Lewis: I think I’ll be able to be more flexible. I won’t be as strapped. It gives you a little more calmness. You go into the offseason knowing you’re not going to be under the gun on a Minor League salary. It will be nice. I’ll be a good Santa this Christmas.”

Cleveland Browns ChristmasWishing A Very Merry Christmas To All Ye Faithful Readers

Merry Christmas to everyone out there! Hopefully you are all able to spend the holiday season with your family, friends, and/or those you love. The Christmas Season is always a time to put sports into their proper perspective, and so I will be spending time with my family and as a result my posts will continue to be limited for most of this week.

I would like to thank everyone who has been reading this site. When I started in October, I wasn’t sure what to expect, but y’all have made this a great experience so far. Here’s to more big things in the future, here’s to the health and success of you, your families, and the Cleveland sports teams, and here’s to the Indianapolis Colts reserves!

CC Is On FireBut Who Is Going To Pay Him?

Today, there is going to most likely be a lot hysteria over the release of the Mitchell Report. As for me, I honestly couldn’t care much less about the whole steroid thing. I don’t feel like talking about it. So I decided instead to focus on the Indians’ biggest task at hand right now….signing CC Sabathia to an extension.

GM Mark Shapiro has repeatedly stated that the team hopes to come to some kind of a resolution, one way or the other, by February. Prior to the GM’s Winter Meetings, there was a lot of talk about Shapiro being close to taking their proposal to the owner for approval, and that perhaps even the extension offer would be given to CC’s representation at the meetings. That proposal never happened (although Shapiro did meet with CC’s agent in Nashville, but only loose generalities were discussed), and all has been quiet now for a quite a while on the CC contract extension front.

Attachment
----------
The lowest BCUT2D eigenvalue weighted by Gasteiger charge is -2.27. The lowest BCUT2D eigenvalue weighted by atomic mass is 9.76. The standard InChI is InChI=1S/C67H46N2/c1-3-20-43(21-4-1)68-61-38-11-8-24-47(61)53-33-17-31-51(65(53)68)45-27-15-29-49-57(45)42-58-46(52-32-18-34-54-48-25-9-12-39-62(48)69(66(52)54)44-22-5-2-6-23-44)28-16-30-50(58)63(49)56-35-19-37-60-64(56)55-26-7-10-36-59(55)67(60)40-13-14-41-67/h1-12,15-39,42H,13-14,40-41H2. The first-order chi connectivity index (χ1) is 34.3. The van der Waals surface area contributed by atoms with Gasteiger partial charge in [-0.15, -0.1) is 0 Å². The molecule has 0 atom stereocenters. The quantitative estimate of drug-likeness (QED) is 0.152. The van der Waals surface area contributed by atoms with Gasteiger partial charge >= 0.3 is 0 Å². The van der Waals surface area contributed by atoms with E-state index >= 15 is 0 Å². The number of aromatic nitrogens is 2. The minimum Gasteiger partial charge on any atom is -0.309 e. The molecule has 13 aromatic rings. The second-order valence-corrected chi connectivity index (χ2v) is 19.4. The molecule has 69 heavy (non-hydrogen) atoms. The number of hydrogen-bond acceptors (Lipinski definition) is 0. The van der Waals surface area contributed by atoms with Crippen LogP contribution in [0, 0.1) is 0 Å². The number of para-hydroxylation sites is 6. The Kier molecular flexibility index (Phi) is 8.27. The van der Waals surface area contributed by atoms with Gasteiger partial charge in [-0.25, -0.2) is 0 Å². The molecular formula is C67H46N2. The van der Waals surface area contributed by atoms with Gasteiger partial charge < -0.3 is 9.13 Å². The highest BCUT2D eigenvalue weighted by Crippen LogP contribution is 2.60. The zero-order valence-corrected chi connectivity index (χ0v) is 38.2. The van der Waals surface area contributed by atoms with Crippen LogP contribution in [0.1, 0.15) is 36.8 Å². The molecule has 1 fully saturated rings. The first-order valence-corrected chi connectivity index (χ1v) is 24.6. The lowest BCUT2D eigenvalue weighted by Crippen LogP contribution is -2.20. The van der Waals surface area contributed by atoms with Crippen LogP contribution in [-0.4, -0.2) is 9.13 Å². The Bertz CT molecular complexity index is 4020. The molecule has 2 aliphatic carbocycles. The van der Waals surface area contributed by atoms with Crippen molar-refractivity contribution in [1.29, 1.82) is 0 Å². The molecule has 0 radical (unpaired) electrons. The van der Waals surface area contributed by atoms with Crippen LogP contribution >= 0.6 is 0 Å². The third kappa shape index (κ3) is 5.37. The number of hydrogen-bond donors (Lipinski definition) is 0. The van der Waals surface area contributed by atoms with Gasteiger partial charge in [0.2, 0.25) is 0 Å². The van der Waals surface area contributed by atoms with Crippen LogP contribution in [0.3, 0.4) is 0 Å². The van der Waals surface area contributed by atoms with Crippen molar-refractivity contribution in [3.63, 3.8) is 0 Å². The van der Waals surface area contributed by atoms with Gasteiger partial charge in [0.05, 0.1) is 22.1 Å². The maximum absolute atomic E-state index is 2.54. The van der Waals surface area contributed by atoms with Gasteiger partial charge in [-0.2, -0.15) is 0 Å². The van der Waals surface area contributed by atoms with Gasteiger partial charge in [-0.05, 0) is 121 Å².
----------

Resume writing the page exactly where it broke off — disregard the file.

Perhaps everyone is waiting to see what happens with Johan Santana. There isn’t much of a comparable market for a pitcher like Sabathia. Perhaps 2 of the closest comps are San Francisco’s Barry Zito and San Diego’s Jake Peavy.

Peavy, CC’s Cy Young counterpart in the National League, just signed a 3 year, $52 million extension with the Padres. Zito, the left handed Cy Young winner from 2002, signed a 7 year, $127 million deal with the Giants last year. So how, exactly, do all these pitchers match up to each other? Check out this table:
TableAll of these numbers are actually quite close to each other, particularly in age, seasons, and ERA. CC is in the middle in terms of age and seasons, but has the highest career ERA.

So what does all this really mean? Well, in a nutshell, the biggest numbers to look at is the New Contract Value Per Year column. You can bet Santana is going to go over $20 million per year based on this market. As for CC, well, I would guess that he fits right in at about that $18 million per year range. As I’ve said all along, though, the big issue is going to be the number of years. The Indians can afford to pay CC $18 million per year. But they won’t do it for 7 seasons like the Giants did with Zito. That’s just not going to happen.